COOLING TOWERS: FUNCTION OF COOLING TOWER:
Cooling tower cools the warm water discharged from the condenser and feed the cooled water back to the condenser. Cooling towers are used for large size power stations specially in water shortage areas. A cooling tower is a semi-enclosed device for evaporative cooling of water by contact with air. It is a wooden, steel or concrete structure. Inside of cooling tower contains corrugated surfaces, troughs or baffles, tile tubing, perforated trags etc., Warm water from the exit of condenser is collected at the top of tower and allowed to trickle down through these troughs or baffles by gravity. Meanwhile, cold air is drawn from the bottom of tower and forced up in opposite direction to trickling droplets of water.
Thus heat transfer takes place between warm water and cool atmospheric air. As a result water gets cooled which is extracted out and pumped back to condenser for recirculation. To prevent the escape of water particles with air, drift eliminators are provided at the top of the tower.
It may be noted that in cooling tower, the water cools by
(i) evaporation and
(ii) heat transfer to air
In many towers 75% of cooling takes place by evaporation and the remainder by heat transfer.
TYPES OF COOLING TOWERS :
Cooling towers are mainly of two types, namely
1. Atmospheric or Natural Draft Cooling Towers
2. Mechanical Draft Cooling Towers
Ex : Forced Draft Cooling Towers
Induced Draft Cooling Towers
1. Atmospheric or Natural Draft Cooling Towers
Principle of operation and installation: This type of cooling tower cools water by moving air at low velocities through the tower. It is for this reason that the roof of a building is an excellent spot for location. Fig. shows a simple natural draft tower built of cypress or redwood or steel frame work.
Depending upon the capacity of the plant the height of tower varies from 4 m to 30 m or more. It has a number of decks equally spaced as shown so that water may drip or run freely from deck to deck. The warm water from condenser outlet is first distributed over the top deck and from there it drips down. The decks provide a large wetted area to air which moves cross wise through the tower and retard the fall of water. This way water gets cooled by the time it reaches the bottom of tower from where it is pumped back to condenser inlet.
The sides of the tower are open to permit breeze from all directions to flow across all of the wetted decks. The air blowing through the open spaces carries away a fine spray of water which it picks up from the falling water. Louvers are provided around the sides of the tower to prevent the wind from blowing the moisture spray and depositing upon adjacent surfaces where it may be objectionable.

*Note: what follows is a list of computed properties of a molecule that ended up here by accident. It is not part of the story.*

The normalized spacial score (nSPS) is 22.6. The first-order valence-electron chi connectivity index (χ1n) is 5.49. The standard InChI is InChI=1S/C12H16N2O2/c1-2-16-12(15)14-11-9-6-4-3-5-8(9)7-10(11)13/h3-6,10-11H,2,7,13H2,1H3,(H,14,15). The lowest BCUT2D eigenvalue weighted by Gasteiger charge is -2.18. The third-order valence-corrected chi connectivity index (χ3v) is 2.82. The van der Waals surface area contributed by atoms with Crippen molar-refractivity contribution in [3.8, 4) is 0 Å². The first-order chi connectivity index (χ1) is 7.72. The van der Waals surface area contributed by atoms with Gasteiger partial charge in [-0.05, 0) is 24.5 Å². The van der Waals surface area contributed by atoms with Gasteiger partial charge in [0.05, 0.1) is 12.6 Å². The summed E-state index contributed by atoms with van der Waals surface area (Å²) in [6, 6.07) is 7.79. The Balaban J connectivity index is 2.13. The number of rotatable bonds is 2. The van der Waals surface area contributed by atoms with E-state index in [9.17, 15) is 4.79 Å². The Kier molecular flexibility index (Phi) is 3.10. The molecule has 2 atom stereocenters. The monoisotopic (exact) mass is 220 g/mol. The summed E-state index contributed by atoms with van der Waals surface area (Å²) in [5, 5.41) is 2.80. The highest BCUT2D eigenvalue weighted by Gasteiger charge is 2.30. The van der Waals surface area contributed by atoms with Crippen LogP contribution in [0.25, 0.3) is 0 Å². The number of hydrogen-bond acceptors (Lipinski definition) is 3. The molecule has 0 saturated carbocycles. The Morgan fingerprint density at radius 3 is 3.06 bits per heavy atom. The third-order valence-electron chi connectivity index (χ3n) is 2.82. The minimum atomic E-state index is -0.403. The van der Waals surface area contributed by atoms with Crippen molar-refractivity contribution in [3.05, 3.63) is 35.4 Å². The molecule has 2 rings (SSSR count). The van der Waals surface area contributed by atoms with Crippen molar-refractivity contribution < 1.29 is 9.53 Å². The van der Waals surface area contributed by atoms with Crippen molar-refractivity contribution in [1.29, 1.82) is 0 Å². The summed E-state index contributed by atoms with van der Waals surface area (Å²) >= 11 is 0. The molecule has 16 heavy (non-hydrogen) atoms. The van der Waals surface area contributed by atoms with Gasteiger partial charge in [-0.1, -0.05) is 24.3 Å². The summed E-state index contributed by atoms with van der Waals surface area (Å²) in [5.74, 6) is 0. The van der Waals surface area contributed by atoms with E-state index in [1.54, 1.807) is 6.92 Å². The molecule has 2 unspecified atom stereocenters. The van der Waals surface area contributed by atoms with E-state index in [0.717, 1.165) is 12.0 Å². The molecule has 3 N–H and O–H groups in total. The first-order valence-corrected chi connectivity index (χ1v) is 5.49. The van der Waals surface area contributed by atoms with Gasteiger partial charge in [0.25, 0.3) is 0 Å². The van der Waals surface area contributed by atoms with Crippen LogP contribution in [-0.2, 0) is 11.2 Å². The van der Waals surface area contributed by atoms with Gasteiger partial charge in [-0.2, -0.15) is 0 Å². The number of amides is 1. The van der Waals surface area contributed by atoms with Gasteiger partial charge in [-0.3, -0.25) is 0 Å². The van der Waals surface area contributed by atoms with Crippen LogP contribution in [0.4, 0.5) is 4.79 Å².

The louvers usually consist of sloping baffle boards which run around the edge of every deck. Since the baffle boards are slanted and overlap, the air which leaves each surface of deck is deflected upward. Thus, most of the entrained moisture is deposited on the baffle boards from where it runs off. In this process, the loss of water due to evaporation is minimised to less than 5% of total water circulated.
This type is widely used because of low operational and maintenance.
2. Mechanical Draft Cooling Towers :
There are two main types of mechanical draft cooling towers.
(a) Forced draft type and
(b) Induced draft type
Principle of operation of either type of these towers is same. Warm water from the condenser unit is admitted into the tower at the top section as shown. It is sprinkled down in the form of broken spray.
Atmospheric air is forced up the tower from the bottom in case of forced draft tower or is sucked from the top in case of induced draft tower. The air velocity may range from 70 to 100 m/min.
Fine particles of falling water come in close contact with the unsaturated air drawn from atmosphere into the tower. Air being at low DBT than that of water, it absorbs sensible heat. It also absorbs certain quantity of water vapour from falling water and in this process some water particles evaporate. Evaporation causes cooling of the non-evaporated bulk of water which drops to the bottom of the tower. The atmospheric air warm or humid leaves the tower from the top of it.
The cooled water collected at the bottom of the tower is pumped into the inlet of condenser.
Cooling towers can be made of wood, metal or masonry. The baffles or filling materials may consist of fine pieces of wood. Reduction-of temperature water in cooling tower (temp. of water at entry-temp. at exit) is called 'Range'(= 7°C). Difference between temperature of leaving water and WBT of entering air is called 'Approach' (5°C). Performance of cooling tower is often expressed in terms of 'range' and 'approach'.
A cooling tower configuration some times, used for large capacity applications has hyperbolic shape, and resembles a chimney 50 to 100 m high.
Thus in a cooling tower heat transfer from water to unsaturated air by difference in dry bulb temperatures, and by the difference in vapour pressure between water surface and air.